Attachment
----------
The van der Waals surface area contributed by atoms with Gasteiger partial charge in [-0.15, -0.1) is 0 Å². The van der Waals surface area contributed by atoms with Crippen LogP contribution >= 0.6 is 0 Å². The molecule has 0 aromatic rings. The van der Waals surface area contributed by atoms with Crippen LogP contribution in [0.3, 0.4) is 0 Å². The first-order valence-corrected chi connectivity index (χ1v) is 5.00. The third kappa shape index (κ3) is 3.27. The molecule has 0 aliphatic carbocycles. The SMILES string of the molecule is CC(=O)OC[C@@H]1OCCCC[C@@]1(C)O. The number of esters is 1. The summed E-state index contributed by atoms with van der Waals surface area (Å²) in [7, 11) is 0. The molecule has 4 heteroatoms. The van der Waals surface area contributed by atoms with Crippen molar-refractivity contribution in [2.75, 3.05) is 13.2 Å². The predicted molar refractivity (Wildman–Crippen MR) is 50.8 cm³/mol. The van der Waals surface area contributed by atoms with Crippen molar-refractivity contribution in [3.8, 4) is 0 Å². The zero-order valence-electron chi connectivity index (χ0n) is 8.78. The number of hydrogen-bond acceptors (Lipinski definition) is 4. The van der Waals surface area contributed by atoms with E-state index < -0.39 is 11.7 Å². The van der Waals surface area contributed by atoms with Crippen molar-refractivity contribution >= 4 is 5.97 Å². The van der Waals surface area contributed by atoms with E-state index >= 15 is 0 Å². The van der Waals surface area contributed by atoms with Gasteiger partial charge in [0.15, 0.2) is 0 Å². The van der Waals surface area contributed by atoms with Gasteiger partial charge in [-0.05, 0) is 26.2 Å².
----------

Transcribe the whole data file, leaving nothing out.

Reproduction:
The van der Waals surface area contributed by atoms with Gasteiger partial charge in [-0.15, -0.1) is 0 Å². The van der Waals surface area contributed by atoms with Crippen LogP contribution >= 0.6 is 0 Å². The molecule has 0 aromatic rings. The van der Waals surface area contributed by atoms with Crippen LogP contribution in [0.3, 0.4) is 0 Å². The first-order valence-corrected chi connectivity index (χ1v) is 5.00. The third kappa shape index (κ3) is 3.27. The molecule has 0 aliphatic carbocycles. The SMILES string of the molecule is CC(=O)OC[C@@H]1OCCCC[C@@]1(C)O. The number of esters is 1. The summed E-state index contributed by atoms with van der Waals surface area (Å²) in [7, 11) is 0. The molecule has 4 heteroatoms. The van der Waals surface area contributed by atoms with Crippen molar-refractivity contribution in [2.75, 3.05) is 13.2 Å². The predicted molar refractivity (Wildman–Crippen MR) is 50.8 cm³/mol. The van der Waals surface area contributed by atoms with Crippen molar-refractivity contribution in [3.8, 4) is 0 Å². The zero-order valence-electron chi connectivity index (χ0n) is 8.78. The number of hydrogen-bond acceptors (Lipinski definition) is 4. The van der Waals surface area contributed by atoms with E-state index < -0.39 is 11.7 Å². The van der Waals surface area contributed by atoms with Crippen molar-refractivity contribution >= 4 is 5.97 Å². The van der Waals surface area contributed by atoms with E-state index >= 15 is 0 Å². The van der Waals surface area contributed by atoms with Gasteiger partial charge in [0.15, 0.2) is 0 Å². The van der Waals surface area contributed by atoms with Gasteiger partial charge in [-0.05, 0) is 26.2 Å².